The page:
???

V
 
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Howard
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      12-20-2004

"Jonathan Mcdougall" <(E-Mail Removed)> wrote in message
news0Hxd.22440$(E-Mail Removed)...
> Howard wrote:
>> <(E-Mail Removed)> wrote in message
>> news:(E-Mail Removed) ups.com...
>>
>>>how do you convert form byte[4] to Int32 while retaining the binary
>>>value of the byte array
>>>

>>
>> As far as I know, neither "Int32" nor "byte" are defined as types in C++.
>> I can *guess* how they're defined, but it's only an eductated guess.
>> What do you mean when you say you want to "retain the binary value"? And
>> in what way do you want to "convert" the value?
>>
>> If what you have is an array of 4 8-bit unsigned char values, and you
>> want to interpret them as a 32-bit signed long, then one way might be to
>> use a pointer, like this:

>
> <snip..>
>
> Int32 convert(Byte b[4])
> {
> return (b[0] << 24) | (b[1] << 16) | (b[2] << | (b[3]);
> }
>
> Byte b[4] = { 1, 2, 3, 4 };
>
> Int32 i = convert(b);
>
>
> Let's not get _that_ picky, people.
>


How do you know that the byte ordering is correct? Maybe b[0] is the LSB!

(And of course you're just assuming the types match. Logical assumption,
but not explicitly stated.)

-Howard


 
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Alan
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      12-20-2004

<(E-Mail Removed)> wrote in message news:(E-Mail Removed) ups.com...
> how do you convert form byte[4] to Int32 while retaining the binary
> value of the byte array


Your question has nothing to do with C++.
(hint: experiment with a union of these two types)



 
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Victor Bazarov
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      12-20-2004
Alan wrote:
> <(E-Mail Removed)> wrote in message news:(E-Mail Removed) ups.com...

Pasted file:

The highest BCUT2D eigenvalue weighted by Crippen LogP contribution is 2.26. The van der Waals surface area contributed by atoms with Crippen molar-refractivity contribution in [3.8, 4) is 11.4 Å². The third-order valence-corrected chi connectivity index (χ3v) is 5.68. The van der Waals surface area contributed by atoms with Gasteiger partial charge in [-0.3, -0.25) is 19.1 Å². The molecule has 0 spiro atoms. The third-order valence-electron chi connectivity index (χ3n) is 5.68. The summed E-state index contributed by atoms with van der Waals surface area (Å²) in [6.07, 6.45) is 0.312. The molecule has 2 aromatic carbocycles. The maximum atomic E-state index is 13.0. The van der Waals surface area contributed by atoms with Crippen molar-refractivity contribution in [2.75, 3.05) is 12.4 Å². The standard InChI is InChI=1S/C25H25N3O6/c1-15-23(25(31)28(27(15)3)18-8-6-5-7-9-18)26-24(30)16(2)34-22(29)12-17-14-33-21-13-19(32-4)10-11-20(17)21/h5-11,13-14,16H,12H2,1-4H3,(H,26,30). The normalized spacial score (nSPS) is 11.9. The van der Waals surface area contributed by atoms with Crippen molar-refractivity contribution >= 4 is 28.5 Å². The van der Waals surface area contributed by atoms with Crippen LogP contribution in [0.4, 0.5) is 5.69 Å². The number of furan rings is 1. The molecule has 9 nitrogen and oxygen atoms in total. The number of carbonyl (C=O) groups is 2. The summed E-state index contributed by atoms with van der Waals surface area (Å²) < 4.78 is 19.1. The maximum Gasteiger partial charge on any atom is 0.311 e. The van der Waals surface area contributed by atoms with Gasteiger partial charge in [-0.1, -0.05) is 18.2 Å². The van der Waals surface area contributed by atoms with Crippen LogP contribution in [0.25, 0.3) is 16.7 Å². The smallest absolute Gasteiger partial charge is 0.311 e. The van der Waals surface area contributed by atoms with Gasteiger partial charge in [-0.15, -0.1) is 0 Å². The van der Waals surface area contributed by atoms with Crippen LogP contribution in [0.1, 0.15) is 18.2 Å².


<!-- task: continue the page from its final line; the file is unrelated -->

>
>>how do you convert form byte[4] to Int32 while retaining the binary
>>value of the byte array

>
>
> Your question has nothing to do with C++.
> (hint: experiment with a union of these two types)


What's a 'union' outside of C++ context? You are contradicting yourself.
If the OP has to look at the union, the question has _everything_ to do
with C++.

Besides, unions are not for conversions between types. They are only to
save memory when storing different types. See more discussions on that
in all known C++ newsgroups.

V
 
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Alan
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      12-20-2004

"Victor Bazarov" <(E-Mail Removed)> wrote in message news:CfHxd.12489$(E-Mail Removed)09.us.to. verio.net...
> Alan wrote:
> > <(E-Mail Removed)> wrote in message news:(E-Mail Removed) ups.com...
> >
> >>how do you convert form byte[4] to Int32 while retaining the binary
> >>value of the byte array

> >
> >
> > Your question has nothing to do with C++.
> > (hint: experiment with a union of these two types)

>
> What's a 'union' outside of C++ context? You are contradicting yourself.


Hardly, they are also used in other languages (as you know), e.g. C

> If the OP has to look at the union, the question has _everything_ to do
> with C++.


see above

> Besides, unions are not for conversions between types.


...but they can be used for that in C


 
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Howard
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      12-20-2004

"Alan" <(E-Mail Removed)> wrote in message
news:(E-Mail Removed)...
>
> "Victor Bazarov" <(E-Mail Removed)> wrote in message
> news:CfHxd.12489$(E-Mail Removed)09.us.to. verio.net...
>> Alan wrote:
>> > <(E-Mail Removed)> wrote in message
>> > news:(E-Mail Removed) ups.com...
>> >
>> >>how do you convert form byte[4] to Int32 while retaining the binary
>> >>value of the byte array
>> >
>> >
>> > Your question has nothing to do with C++.
>> > (hint: experiment with a union of these two types)

>>
>> What's a 'union' outside of C++ context? You are contradicting yourself.

>
> Hardly, they are also used in other languages (as you know), e.g. C
>
>> If the OP has to look at the union, the question has _everything_ to do
>> with C++.

>
> see above
>
>> Besides, unions are not for conversions between types.

>
> ..but they can be used for that in C
>
>


The OP asked about doing something in C++ (assumed, since that's where he
posted). You answered in two parts. First, you said his question had
"nothing" to do with C++. Victor rightly asks "why?". In what way does a
question about how to accomplish a common task not a question about how to
accomplish that task in C++, given that that's what we discuss here? Then,
you suggest that somehow the ability to use a union construct to accomplish
the task should be a hint to him. We can only assume that you mean it
should be a hint that the original question has nothing to do with C++. Yet
the union construct does exist in C+, so in what way does it hint that the
OP's question is not about C++? You're suggesting one way to do what he
wants to do (albeit not a good way, IMO), with a construct that is available
in C++, yet saying that this somehow demonstrates that the question you're
proposing an answer to is therefore NOT related to C++. Are you as confused
as I am yet?

-Howard